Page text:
Many of our province’s seniors are not getting the dental care they need. This is of great concern as poor oral health can have an impact on an individual’s general health by causing or worsening serious medical conditions. It can also compromise one’s ability to chew and digest food properly which can in turn, lead to significant nutritional deficiencies.
A recent research study conducted by St. Michael’s Hospital and the Institute for Clinical and Evaluative Sciences in Toronto revealed that approximately 45 per cent of people in Ontario age 65 and older did not see a dentist in the last year. The majority of these seniors are women, as females make up the majority of our elderly population.
Prioritizing dental needs
I have many senior patients who have decided that it’s time to fix that crooked tooth they’ve felt self-conscious about for so long, or to whiten their yellowing smile. While such cosmetic procedures are optional, they are important to them, so if their requests are viable from a dental health perspective, I am more than happy to fulfil their cosmetic dentistry wishes.
What is not optional for seniors, however, are the dental procedures and protocols that ensure the health and wellbeing of our aging population. Here are some dental issues that are commonly associated with the elderly:
Otherwise known as gum disease, periodontitis is a disease of the gums that can cause bleeding, bone and tooth loss. New research findings reveal that as people age, they are more likely to suffer from inflammatory diseases including periodontitis due to the drop in the level of a chemical called Del-1. Being vigilant about mouth care at home and having regular cleanings and check-ups at your dental office are important measure to take in the fight against periodontitis.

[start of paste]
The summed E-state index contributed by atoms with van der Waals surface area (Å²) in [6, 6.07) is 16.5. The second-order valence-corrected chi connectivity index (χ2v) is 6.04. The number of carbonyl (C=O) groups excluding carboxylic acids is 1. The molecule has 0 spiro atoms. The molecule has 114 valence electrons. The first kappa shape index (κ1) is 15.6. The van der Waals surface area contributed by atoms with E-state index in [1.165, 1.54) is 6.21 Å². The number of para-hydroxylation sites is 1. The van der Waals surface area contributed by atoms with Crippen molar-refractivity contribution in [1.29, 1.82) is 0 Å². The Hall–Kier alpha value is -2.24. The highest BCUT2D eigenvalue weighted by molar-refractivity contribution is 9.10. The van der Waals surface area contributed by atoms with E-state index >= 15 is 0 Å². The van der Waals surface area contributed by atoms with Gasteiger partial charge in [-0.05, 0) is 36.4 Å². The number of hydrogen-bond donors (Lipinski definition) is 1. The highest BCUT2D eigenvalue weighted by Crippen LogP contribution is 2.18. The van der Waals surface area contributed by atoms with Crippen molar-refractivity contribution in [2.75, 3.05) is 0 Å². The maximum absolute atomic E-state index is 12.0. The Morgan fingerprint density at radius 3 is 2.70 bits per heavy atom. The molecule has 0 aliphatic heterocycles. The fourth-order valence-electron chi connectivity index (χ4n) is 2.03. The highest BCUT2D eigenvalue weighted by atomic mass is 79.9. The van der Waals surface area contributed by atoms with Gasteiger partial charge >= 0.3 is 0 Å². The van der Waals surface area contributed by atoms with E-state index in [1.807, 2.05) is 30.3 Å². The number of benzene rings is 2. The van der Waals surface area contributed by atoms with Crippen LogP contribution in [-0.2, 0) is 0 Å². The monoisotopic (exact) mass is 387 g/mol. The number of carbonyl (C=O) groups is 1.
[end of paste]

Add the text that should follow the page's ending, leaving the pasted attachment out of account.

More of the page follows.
While anyone can suffer from dry mouth, seniors seem to be especially vulnerable to this condition. Some tips to help alleviate this condition include increasing liquid intake, rinsing frequently with water, applying lip balm, sucking on sugarless hard candies, avoiding salty foods and asking your dentist to recommend or prescribe special medications and mouth rinses.
When a tooth is lost, there are many reasons why it is important to have it replaced. For those of you who have lost a tooth, I’d suggest reviewing the information on his topic in my previous article as 40 to 60% of bone loss occurs within the first six months to one year after a tooth is extracted. Acting quickly could save you a lot of grief and expense in the long run. There are many different options for every individual’s unique circumstances and budgets including implants, full or partial dentures or even implant-supported dentures.
The aging mouth and jaw are constantly remodelling themselves. Once this happens, dentures that once fit well can start to slip which can lead to embarrassment, discomfort and a poor diet. Often adjustments to the existing denture can fix these problems. Be sure to take care of your dentures just as you would your own teeth. Properly fitting dentures can make all of the difference in the world to your physical and psychological wellbeing.